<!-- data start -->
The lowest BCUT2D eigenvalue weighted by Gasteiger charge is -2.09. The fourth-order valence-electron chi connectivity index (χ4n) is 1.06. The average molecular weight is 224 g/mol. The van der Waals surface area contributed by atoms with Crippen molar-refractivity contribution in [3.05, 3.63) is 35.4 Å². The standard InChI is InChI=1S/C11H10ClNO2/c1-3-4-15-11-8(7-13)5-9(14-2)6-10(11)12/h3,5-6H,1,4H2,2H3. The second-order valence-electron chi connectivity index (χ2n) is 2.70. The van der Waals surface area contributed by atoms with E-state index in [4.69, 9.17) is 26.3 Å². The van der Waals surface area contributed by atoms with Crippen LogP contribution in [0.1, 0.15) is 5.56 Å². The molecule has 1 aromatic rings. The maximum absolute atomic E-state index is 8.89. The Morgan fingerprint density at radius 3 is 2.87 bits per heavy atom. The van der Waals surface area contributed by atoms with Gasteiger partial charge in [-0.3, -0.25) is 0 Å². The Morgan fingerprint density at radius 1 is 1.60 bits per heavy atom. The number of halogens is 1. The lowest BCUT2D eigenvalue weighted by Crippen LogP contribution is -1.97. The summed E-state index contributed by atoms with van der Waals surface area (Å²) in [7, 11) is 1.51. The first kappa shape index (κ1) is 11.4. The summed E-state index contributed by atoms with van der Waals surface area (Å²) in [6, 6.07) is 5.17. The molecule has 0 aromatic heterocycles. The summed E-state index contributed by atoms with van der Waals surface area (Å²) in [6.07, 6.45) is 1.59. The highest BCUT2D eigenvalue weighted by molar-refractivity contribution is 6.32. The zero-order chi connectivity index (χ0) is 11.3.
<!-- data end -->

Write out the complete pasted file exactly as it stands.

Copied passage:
The lowest BCUT2D eigenvalue weighted by Gasteiger charge is -2.09. The fourth-order valence-electron chi connectivity index (χ4n) is 1.06. The average molecular weight is 224 g/mol. The van der Waals surface area contributed by atoms with Crippen molar-refractivity contribution in [3.05, 3.63) is 35.4 Å². The standard InChI is InChI=1S/C11H10ClNO2/c1-3-4-15-11-8(7-13)5-9(14-2)6-10(11)12/h3,5-6H,1,4H2,2H3. The second-order valence-electron chi connectivity index (χ2n) is 2.70. The van der Waals surface area contributed by atoms with E-state index in [4.69, 9.17) is 26.3 Å². The van der Waals surface area contributed by atoms with Crippen LogP contribution in [0.1, 0.15) is 5.56 Å². The molecule has 1 aromatic rings. The maximum absolute atomic E-state index is 8.89. The Morgan fingerprint density at radius 3 is 2.87 bits per heavy atom. The van der Waals surface area contributed by atoms with Gasteiger partial charge in [-0.3, -0.25) is 0 Å². The Morgan fingerprint density at radius 1 is 1.60 bits per heavy atom. The number of halogens is 1. The lowest BCUT2D eigenvalue weighted by Crippen LogP contribution is -1.97. The summed E-state index contributed by atoms with van der Waals surface area (Å²) in [7, 11) is 1.51. The first kappa shape index (κ1) is 11.4. The summed E-state index contributed by atoms with van der Waals surface area (Å²) in [6, 6.07) is 5.17. The molecule has 0 aromatic heterocycles. The summed E-state index contributed by atoms with van der Waals surface area (Å²) in [6.07, 6.45) is 1.59. The highest BCUT2D eigenvalue weighted by molar-refractivity contribution is 6.32. The zero-order chi connectivity index (χ0) is 11.3.